Everyday items including toys contain dangerous substances, which can pose a threat to children. This required national and EU-wide standards to impose tighter restrictions for hazardous substances in toys.
EU directive 2009/48/EC, also called the Toy Safety Directive, was established on July 20, 2013. It has stipulated stringent restrictions on the migration limits for certain toxic substances in toys, such as the carcinogenic chromium(VI).
The term migration limit applies to the highest quantity of a dangerous substance that a product is allowed to discharge. In the latest directive, this type of value has now substituted the limit values stipulated in terms of bioavailability that were characterized in the earlier version. The new directive compares a distinction between three kinds of materials utilized in toys:
- Sticky or liquid materials
- Pliable or dry, brittle, powder-like materials
- Scraped-off materials
All the above groups are subject to varied migration limits based on the accessibility of dangerous substances through swallowing, licking, sucking, or extended contact with skin. Table 1 shows the limit values applicable to hexavalent chromium as per the new EU directive.
Table 1. The three types of toy materials and their migration limits for chromium(VI) according to EU directive 2009/48/EC, plus some examples
|Toy material group
||Dry, brittle, powder-like or pliable toy materials
||Liquid or sticky toy materials
||Scraped-off toy materials
||Colored pencil leads, chalk, wax crayons, modeling clay
||Finger paint, varnish, liquid ink in pens, soap bubble solution, glue sticks
||Varnish coatings, polymers and similar, paper, cardboard, glass, ceramics, metallic materials, wood, leather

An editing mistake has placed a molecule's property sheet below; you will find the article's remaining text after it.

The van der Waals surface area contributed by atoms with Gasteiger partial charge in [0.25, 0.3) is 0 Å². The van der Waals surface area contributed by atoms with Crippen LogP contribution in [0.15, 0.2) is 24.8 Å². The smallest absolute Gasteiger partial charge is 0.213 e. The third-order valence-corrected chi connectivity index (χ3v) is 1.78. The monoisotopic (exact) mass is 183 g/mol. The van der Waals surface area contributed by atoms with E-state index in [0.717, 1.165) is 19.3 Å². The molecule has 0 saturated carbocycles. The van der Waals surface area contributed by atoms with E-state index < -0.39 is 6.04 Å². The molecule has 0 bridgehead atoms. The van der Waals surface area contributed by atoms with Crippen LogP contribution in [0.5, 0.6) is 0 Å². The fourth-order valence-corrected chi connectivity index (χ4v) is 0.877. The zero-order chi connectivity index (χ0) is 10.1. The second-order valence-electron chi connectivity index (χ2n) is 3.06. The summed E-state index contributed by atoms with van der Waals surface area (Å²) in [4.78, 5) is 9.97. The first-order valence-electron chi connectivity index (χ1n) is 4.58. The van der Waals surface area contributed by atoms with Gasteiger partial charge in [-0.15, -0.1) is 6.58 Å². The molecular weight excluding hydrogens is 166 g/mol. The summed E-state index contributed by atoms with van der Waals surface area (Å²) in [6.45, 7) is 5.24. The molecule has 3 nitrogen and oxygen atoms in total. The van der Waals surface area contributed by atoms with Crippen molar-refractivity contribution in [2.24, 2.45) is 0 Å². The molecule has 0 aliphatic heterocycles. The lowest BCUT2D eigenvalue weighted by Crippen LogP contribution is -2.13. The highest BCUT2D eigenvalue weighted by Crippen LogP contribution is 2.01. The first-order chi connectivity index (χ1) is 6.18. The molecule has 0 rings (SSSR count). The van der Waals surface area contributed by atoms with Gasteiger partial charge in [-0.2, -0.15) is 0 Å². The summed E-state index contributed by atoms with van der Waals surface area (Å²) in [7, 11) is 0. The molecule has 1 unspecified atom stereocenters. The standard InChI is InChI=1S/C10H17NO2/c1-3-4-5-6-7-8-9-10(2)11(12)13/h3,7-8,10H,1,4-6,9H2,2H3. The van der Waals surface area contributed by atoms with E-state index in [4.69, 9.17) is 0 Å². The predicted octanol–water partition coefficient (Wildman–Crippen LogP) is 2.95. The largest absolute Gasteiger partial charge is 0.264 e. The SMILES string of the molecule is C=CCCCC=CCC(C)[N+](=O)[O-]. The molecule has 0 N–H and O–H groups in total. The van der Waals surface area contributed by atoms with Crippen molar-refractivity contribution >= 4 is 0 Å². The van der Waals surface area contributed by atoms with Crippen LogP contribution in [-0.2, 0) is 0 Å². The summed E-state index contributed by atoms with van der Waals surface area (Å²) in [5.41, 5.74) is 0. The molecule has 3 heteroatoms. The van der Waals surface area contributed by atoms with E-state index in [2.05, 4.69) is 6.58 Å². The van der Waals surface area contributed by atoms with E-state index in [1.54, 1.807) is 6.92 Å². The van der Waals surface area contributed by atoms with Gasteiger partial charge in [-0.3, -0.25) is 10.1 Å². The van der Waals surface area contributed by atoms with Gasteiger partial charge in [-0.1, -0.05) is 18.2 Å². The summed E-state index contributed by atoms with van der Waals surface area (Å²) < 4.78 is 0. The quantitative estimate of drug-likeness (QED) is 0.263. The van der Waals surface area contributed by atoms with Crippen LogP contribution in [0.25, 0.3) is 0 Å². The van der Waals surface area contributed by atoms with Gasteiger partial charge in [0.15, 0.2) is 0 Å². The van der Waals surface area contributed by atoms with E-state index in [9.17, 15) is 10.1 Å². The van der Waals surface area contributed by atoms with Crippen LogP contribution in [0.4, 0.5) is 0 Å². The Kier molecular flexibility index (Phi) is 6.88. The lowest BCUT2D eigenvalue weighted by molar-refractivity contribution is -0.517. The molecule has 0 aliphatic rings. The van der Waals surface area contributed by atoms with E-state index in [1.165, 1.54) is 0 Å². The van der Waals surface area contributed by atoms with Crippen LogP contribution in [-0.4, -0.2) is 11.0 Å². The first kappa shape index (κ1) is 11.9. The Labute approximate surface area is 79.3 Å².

Free Choice of Test Method
The test approaches related to the Toy Safety Directive, including preparation of samples and evaluation of results, are outlined by the European standard EN 71 Part 3. In sample preparation, a migration solution has to be produced by discharging toxic substances from the toy material under practical conditions - emulating exactly what occurs when the material is put in the mouth, swallowed, or comes into contact with skin. As long as the analysis method is validated, users are free to select their own preferred method.
Ion chromatography, combined with UV/VIS detection after column derivatization, has been shown to be suited for measuring chromium(VI) in scraped-off toy materials, pliable or brittle, dry, powder-like materials, according to the migration limits stipulated in Table 1.
It is possible to automate this technique to a large extent. This, along with the pre-concentration of chromium(VI) and elimination of matrix, guarantees highly accurate and reliable analysis. To better describe this technique, the resulting data highlights the process of investigating samples of colored pencils, inks, varnishes, watercolors, finger paint, and opaque white paint.
Figure 1. 940 Professional IC Vario with 944 Professional UV/VIS Detector Vario, 943 Professional Reactor Vario and the 858 Professional Sample Processor.
Sample Digestion Using Synthetic Gastric Juice
Hydrochloric acid is used to extract chromium(VI) from the toy material at body temperature. This form of sample digestion mimics the way gastric juice dissolves the toxic substance from the swallowed toy material.
Subsequently, the sample acquired through this technique is physically neutralized and diluted. Here, dilution has to be performed, because the sample contains a high ion concentration, which does not allow for pre-concentration of chromium(VI). The high ion concentration was caused by extraction of hydrochloric acid and successive neutralization.
Automation Improves Convenience and Safety